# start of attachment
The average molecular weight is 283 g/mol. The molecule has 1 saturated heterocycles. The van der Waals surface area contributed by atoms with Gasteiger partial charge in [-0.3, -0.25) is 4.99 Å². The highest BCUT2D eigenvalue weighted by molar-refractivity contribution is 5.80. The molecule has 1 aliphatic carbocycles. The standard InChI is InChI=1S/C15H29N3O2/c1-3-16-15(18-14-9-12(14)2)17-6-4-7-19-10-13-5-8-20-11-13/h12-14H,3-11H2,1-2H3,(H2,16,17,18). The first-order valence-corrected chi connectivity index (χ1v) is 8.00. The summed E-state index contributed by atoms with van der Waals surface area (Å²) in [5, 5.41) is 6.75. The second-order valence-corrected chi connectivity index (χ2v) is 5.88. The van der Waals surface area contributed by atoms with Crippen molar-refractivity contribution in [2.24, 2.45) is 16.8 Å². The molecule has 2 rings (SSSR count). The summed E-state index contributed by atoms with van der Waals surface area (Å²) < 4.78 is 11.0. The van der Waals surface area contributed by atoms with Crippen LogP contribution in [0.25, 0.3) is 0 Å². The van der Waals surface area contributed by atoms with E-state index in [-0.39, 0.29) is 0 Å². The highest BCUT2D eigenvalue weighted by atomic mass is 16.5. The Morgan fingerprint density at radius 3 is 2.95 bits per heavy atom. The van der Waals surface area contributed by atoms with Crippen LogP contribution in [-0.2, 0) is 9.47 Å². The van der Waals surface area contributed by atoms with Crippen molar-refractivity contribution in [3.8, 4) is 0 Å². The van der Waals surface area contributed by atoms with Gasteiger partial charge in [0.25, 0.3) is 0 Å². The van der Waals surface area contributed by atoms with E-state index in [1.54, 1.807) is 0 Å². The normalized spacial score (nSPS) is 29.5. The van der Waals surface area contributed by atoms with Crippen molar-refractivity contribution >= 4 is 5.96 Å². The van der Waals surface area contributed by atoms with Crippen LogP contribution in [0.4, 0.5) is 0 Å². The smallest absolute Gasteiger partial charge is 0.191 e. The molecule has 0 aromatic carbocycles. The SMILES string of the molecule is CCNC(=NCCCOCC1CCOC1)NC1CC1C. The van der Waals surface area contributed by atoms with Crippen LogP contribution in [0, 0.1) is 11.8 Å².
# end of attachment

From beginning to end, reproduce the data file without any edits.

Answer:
The average molecular weight is 283 g/mol. The molecule has 1 saturated heterocycles. The van der Waals surface area contributed by atoms with Gasteiger partial charge in [-0.3, -0.25) is 4.99 Å². The highest BCUT2D eigenvalue weighted by molar-refractivity contribution is 5.80. The molecule has 1 aliphatic carbocycles. The standard InChI is InChI=1S/C15H29N3O2/c1-3-16-15(18-14-9-12(14)2)17-6-4-7-19-10-13-5-8-20-11-13/h12-14H,3-11H2,1-2H3,(H2,16,17,18). The first-order valence-corrected chi connectivity index (χ1v) is 8.00. The summed E-state index contributed by atoms with van der Waals surface area (Å²) in [5, 5.41) is 6.75. The second-order valence-corrected chi connectivity index (χ2v) is 5.88. The van der Waals surface area contributed by atoms with Crippen molar-refractivity contribution in [2.24, 2.45) is 16.8 Å². The molecule has 2 rings (SSSR count). The summed E-state index contributed by atoms with van der Waals surface area (Å²) < 4.78 is 11.0. The van der Waals surface area contributed by atoms with Crippen LogP contribution in [0.25, 0.3) is 0 Å². The van der Waals surface area contributed by atoms with E-state index in [-0.39, 0.29) is 0 Å². The highest BCUT2D eigenvalue weighted by atomic mass is 16.5. The Morgan fingerprint density at radius 3 is 2.95 bits per heavy atom. The van der Waals surface area contributed by atoms with Crippen LogP contribution in [-0.2, 0) is 9.47 Å². The van der Waals surface area contributed by atoms with Crippen molar-refractivity contribution in [3.8, 4) is 0 Å². The van der Waals surface area contributed by atoms with Gasteiger partial charge in [0.25, 0.3) is 0 Å². The van der Waals surface area contributed by atoms with E-state index in [1.54, 1.807) is 0 Å². The normalized spacial score (nSPS) is 29.5. The van der Waals surface area contributed by atoms with Crippen molar-refractivity contribution >= 4 is 5.96 Å². The van der Waals surface area contributed by atoms with Crippen LogP contribution in [0.4, 0.5) is 0 Å². The smallest absolute Gasteiger partial charge is 0.191 e. The molecule has 0 aromatic carbocycles. The SMILES string of the molecule is CCNC(=NCCCOCC1CCOC1)NC1CC1C. The van der Waals surface area contributed by atoms with Crippen LogP contribution in [0, 0.1) is 11.8 Å².